Documentary titled The Great Divide: California’s Water Crisis will be screened and discussed Jan. 25 in Exeter
EXETER – The people of Tooleville have been forced to use bottled water for over 12 years because the water piped into their homes is contaminated and dangerous. They are worried about their health and the long-term impact of tainted water on their children.
The dusty community, in the shadow of the great Sierra, is a tiny hamlet of homes in Tulare County, a part of the vast San Joaquin Valley. It is just across the tracks and through an orange grove, about a mile, from the pretty, larger town of Exeter, where the water is safe to drink. The people of Tooleville have been asking Exeter to share its water by consolidating systems. And while Tooleville residents would pay a monthly water bill to Exeter, the city is struggling to find ways to repair its own aging water system to maintain water pressure for its 11,000 residents.
The Great Divide: California’s Water Crisis is a short film documenting the story of Tooleville’s struggle for clean, safe, affordable drinking water and Exeter’s inability to help them. The film will be shown at 5:30 p.m. on Saturday, Jan. 25 at FoodLink for Tulare County, 611 2nd St. in Exeter. The film is being sponsored by filmmakers Casey Beck and Mary Cardaras of Bummer Lamb Pictures. Doors open at 5 p.m.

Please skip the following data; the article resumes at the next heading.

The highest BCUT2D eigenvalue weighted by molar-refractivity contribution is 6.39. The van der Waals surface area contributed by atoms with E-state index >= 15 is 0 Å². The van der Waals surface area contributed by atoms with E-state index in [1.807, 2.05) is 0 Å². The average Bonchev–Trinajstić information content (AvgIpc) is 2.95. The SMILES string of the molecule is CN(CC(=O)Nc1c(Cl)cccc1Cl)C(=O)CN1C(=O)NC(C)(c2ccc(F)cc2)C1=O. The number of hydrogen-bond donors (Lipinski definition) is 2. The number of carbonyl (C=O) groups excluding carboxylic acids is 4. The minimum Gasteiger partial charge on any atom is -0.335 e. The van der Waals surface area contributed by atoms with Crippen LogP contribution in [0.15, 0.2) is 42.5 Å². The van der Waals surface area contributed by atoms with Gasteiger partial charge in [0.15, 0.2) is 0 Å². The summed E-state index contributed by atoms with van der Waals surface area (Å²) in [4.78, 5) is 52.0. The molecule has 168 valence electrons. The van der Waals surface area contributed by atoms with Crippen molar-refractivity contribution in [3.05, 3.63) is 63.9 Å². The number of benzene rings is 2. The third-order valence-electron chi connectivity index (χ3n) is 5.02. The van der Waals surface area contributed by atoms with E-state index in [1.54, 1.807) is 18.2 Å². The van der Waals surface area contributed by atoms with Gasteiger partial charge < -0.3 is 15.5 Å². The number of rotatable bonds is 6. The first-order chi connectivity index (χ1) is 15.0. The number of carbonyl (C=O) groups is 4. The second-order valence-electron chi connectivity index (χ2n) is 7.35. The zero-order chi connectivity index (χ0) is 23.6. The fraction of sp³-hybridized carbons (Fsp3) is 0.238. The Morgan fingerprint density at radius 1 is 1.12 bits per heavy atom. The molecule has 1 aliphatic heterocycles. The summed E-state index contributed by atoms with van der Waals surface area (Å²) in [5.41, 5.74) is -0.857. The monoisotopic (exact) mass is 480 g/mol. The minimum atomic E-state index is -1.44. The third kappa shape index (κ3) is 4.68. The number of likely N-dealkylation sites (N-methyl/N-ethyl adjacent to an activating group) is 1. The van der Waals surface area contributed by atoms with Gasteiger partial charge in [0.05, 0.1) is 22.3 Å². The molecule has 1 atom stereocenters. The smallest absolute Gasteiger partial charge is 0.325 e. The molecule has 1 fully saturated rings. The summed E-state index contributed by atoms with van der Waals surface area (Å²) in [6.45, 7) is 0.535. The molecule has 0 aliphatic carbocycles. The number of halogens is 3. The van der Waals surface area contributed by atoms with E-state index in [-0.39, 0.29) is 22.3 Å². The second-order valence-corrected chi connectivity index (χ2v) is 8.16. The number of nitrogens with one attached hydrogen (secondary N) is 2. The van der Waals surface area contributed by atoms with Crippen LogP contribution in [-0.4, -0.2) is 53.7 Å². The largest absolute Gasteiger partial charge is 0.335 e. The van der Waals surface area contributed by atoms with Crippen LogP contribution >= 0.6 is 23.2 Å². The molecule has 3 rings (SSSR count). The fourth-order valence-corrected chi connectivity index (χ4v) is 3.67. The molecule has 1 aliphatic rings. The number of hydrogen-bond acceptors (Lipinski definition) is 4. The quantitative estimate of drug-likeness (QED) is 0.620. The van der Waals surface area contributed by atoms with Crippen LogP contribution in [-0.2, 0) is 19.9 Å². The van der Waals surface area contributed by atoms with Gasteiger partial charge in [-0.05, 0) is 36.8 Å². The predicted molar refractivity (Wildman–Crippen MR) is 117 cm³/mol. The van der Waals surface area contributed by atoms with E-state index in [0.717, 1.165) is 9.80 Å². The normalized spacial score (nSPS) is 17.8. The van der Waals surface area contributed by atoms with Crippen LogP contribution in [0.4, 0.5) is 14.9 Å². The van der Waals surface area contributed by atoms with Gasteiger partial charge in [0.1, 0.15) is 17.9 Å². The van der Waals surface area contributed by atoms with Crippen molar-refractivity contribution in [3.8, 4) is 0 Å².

This story is just the tip of the iceberg. Some 300 other small communities in the San Joaquin Valley are faced with the very same issue, all while safe, clean, affordable drinking water is a human right in California. In 2018, a total of 2,752 violations of the National Primary Drinking Water Regulations were incurred by public water systems in California, according to the annual compliance report issued by the State Water Resources Control Board. More than 90% of violations were incurred by community water systems (CWS) that serve fewer than 500 service connections such as the Tooleville Nonprofit Mutual Water System, schools and businesses, or campgrounds and rest stops.
The two most prevalent contaminants found in California drinking water are nitrates and arsenic. Nitrite changes the normal form of hemoglobin, which carries oxygen in the blood to the rest of the body, into a form called methemoglobin that cannot carry oxygen. At high enough concentrations nitrate can result in a temporary blood disorder in infants called “blue baby syndrome.” In severe, untreated cases, brain damage and eventually death can result from suffocation due to lack of oxygen, according to the National Institute for Health. Drinking water with high levels of arsenic can cause diabetes, cancer, as well as heart, lung, liver, immune, nervous or reproductive system disorders. Of the 387 MCL violations for nitrates in the state, 85% occurred in Valley counties and one third were found in Tulare County.